A dybbuk in Jewish folklore is the restless soul/spirit of a dead person that endeavours to enter the body of a living person.
It takes over his/her body, talks through his/her mouth, and controls his/her behaviour.
In other words a dybbuk is a disembodied soul that possesses a living soul.
The Dybbuk [also entitled Between Two Worlds] is a Yiddish play by Solomon Rappoport (better known as S. Ansky) which is based on this theme. Ansky's play, one the most famous Yiddish plays of all time, was a great success right from its first performance shortly after Ansky's death in 1920, and this success continued in performances in many countries over many years.
The play is about the love of two young people, Chonon and Leah, who were betrothed to each other by their fathers when they were small.
But Chonon is a poor Talmudic student, and Leah's father breaks the agreement and plans her marriage to a rich young man. Chonon invokes the mystical powers of the kabbalah before he dies, and, as Leah is getting married, his spirit enters her body and she, being possessed by this dybbuk, speaks his words and in his voice.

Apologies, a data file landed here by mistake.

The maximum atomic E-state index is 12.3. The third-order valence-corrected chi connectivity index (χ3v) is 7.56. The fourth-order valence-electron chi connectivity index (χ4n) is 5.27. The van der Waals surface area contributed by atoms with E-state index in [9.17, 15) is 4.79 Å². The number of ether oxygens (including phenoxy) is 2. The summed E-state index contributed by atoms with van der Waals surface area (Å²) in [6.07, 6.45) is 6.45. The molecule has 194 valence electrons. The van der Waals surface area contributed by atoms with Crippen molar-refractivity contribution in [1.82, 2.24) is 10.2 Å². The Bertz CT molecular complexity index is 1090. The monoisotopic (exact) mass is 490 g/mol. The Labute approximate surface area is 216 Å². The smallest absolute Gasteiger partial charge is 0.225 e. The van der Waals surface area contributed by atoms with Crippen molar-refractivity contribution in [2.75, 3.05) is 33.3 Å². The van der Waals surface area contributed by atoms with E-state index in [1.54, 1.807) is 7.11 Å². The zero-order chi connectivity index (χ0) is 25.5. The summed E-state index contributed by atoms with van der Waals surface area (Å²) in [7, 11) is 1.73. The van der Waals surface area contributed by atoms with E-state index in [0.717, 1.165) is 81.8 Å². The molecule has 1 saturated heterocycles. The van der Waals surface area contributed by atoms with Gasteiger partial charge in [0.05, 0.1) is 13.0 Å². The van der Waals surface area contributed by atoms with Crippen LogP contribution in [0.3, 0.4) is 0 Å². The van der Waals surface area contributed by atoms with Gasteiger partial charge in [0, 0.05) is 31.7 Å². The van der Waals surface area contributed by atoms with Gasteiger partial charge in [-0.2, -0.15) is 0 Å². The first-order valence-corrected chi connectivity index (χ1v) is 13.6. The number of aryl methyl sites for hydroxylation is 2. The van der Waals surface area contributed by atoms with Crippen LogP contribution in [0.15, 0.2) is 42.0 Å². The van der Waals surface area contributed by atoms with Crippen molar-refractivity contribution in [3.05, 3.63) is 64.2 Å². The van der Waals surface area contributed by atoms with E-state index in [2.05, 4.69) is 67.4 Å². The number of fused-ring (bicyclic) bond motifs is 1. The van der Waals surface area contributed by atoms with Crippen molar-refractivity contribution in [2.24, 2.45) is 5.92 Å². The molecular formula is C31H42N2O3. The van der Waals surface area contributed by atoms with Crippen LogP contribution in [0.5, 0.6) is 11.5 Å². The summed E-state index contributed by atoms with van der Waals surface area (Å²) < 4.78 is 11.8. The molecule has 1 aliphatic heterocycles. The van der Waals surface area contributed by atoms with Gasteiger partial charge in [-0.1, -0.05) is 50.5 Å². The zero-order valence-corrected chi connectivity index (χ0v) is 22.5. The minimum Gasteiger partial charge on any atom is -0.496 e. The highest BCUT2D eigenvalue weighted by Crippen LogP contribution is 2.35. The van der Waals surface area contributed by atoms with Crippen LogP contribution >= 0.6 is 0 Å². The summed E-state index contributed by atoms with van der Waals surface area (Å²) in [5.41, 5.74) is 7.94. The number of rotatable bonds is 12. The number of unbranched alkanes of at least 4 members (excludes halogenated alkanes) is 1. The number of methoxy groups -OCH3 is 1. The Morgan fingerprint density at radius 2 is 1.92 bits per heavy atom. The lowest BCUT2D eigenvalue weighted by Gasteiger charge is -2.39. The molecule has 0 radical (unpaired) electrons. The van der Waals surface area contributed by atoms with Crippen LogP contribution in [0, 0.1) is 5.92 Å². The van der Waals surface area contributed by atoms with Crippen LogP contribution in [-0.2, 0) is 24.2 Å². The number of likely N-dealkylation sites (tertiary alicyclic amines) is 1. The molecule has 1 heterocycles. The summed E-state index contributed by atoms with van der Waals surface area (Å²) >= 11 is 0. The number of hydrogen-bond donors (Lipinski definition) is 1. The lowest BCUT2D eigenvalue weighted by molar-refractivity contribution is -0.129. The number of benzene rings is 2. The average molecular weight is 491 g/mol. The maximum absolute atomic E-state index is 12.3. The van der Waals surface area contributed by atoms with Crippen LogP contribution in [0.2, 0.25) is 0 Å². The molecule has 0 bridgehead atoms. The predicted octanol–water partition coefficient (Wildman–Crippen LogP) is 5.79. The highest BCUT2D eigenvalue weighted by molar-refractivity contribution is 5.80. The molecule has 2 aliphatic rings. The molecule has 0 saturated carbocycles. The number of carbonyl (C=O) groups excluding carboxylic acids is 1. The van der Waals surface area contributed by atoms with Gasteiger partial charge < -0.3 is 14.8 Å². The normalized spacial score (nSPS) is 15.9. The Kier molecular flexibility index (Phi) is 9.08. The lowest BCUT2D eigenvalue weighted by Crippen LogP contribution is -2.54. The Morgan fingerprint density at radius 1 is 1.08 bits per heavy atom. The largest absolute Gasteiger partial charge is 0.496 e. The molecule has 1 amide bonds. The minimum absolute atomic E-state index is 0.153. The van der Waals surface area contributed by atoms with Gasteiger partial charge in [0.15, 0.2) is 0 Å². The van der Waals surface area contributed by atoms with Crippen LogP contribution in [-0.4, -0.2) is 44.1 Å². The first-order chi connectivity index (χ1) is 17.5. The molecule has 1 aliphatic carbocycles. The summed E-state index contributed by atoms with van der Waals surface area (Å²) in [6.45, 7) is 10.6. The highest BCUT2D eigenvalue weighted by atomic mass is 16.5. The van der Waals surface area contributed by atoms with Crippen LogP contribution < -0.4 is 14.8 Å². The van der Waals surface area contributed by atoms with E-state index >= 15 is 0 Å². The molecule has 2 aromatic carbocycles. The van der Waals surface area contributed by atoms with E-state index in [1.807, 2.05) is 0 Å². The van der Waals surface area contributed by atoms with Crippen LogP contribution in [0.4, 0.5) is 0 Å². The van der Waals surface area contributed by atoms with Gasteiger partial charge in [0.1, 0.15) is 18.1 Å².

He cries out that he has come to possess her and claim her as his own. Leah's father asks the rabbi to exorcise this evil spirit from her body, which he succeeds in doing, but eventually Chonon has the last word as he takes Leah's soul away from her body to be united with him in death.
Ira Gershwin is said to have been very fond of this play and his brother George even considered an opera based on the play.